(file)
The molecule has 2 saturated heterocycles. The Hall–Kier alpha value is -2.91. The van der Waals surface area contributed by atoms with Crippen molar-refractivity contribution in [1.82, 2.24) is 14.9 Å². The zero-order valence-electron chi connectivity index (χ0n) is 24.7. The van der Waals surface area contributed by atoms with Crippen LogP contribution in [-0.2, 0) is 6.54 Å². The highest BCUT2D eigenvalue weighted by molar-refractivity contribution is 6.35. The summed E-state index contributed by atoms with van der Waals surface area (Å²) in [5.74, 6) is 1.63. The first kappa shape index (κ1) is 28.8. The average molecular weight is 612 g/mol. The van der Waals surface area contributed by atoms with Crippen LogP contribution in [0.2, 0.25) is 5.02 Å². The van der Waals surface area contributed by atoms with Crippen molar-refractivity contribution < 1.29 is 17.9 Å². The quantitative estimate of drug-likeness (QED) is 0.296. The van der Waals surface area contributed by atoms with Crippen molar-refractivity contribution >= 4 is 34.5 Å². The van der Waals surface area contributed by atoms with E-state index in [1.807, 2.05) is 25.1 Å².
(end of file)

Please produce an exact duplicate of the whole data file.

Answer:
The molecule has 2 saturated heterocycles. The Hall–Kier alpha value is -2.91. The van der Waals surface area contributed by atoms with Crippen molar-refractivity contribution in [1.82, 2.24) is 14.9 Å². The zero-order valence-electron chi connectivity index (χ0n) is 24.7. The van der Waals surface area contributed by atoms with Crippen LogP contribution in [-0.2, 0) is 6.54 Å². The highest BCUT2D eigenvalue weighted by molar-refractivity contribution is 6.35. The summed E-state index contributed by atoms with van der Waals surface area (Å²) in [5.74, 6) is 1.63. The first kappa shape index (κ1) is 28.8. The average molecular weight is 612 g/mol. The van der Waals surface area contributed by atoms with Crippen LogP contribution in [0.2, 0.25) is 5.02 Å². The van der Waals surface area contributed by atoms with Crippen molar-refractivity contribution < 1.29 is 17.9 Å². The quantitative estimate of drug-likeness (QED) is 0.296. The van der Waals surface area contributed by atoms with Crippen molar-refractivity contribution >= 4 is 34.5 Å². The van der Waals surface area contributed by atoms with E-state index in [1.807, 2.05) is 25.1 Å².